On Friday March 11th, 2011, the Tohoku region of Japan was hit by the fourth most powerful earthquake in history, which was powerful enough to alter the angle of the Earth’s axis. It caused a major tsunami and nuclear meltdowns all over the region. Thousands of lives lost, homes destroyed. You are probably familiar with the photos of the ruins of Tohoku. But have you ever thought about the Tohoku that existed before?
The exhibit TOHOKU Through the Eyes of Japanese Photographers tells of the Tohoku most of the world does not know. The exhibit features crowded photos of festival-goers, empty frames of roads at night; black and white photos of grinning children at play keep company with vivid photos of twisting roots in the puddles of a summer storm.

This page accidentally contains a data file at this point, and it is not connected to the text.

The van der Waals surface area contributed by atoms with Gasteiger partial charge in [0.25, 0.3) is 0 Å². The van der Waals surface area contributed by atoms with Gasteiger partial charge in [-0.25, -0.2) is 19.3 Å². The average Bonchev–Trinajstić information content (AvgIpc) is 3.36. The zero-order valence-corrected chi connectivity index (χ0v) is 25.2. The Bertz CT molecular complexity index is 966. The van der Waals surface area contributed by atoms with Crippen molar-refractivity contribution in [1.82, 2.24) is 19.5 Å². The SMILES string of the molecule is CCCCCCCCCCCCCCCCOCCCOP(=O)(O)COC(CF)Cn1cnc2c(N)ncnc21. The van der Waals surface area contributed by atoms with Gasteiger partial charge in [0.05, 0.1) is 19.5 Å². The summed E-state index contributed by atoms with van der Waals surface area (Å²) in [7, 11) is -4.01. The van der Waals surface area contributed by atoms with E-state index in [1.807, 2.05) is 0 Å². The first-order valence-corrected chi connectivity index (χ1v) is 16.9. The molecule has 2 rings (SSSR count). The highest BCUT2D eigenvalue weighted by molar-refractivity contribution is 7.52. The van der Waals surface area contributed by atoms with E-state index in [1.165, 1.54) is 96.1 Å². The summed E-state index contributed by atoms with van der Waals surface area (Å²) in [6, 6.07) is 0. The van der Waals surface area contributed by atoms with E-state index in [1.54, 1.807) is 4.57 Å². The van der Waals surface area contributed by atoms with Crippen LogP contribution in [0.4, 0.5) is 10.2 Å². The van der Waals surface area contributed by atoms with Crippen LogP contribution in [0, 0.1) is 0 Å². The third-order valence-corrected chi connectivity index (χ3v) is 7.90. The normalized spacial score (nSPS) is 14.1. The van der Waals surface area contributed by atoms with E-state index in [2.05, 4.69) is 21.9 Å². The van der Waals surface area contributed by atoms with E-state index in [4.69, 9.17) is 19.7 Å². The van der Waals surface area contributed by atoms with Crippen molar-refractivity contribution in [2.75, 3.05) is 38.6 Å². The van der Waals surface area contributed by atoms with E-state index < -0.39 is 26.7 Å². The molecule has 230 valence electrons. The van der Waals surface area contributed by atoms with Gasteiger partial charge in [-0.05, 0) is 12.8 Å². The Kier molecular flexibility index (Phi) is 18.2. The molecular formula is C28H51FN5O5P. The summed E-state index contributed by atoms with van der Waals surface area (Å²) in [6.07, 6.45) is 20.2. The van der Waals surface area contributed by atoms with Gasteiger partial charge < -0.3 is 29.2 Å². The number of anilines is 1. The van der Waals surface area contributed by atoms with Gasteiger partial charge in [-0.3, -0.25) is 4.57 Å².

There are many ways to tell a story, and every story has multiple points of view. Each of the photographers have their own versions of Tohoku, and yet they mesh beautifully. These photos are beautiful, and powerful, and they make me uncomfortably aware of the shallow way disaster regions are portrayed without truly understanding what, or how much, was lost. Frankly, it’s unfair that these are not the representative images of Tohoku.
Take an hour to explore Tohoku! This exhibit will be in Chicago until February 7th, at the Japan Information Center Hall, on the 10th floor of 737 N. Michigan Ave. (Note that the entrance to the building is on Chicago Ave)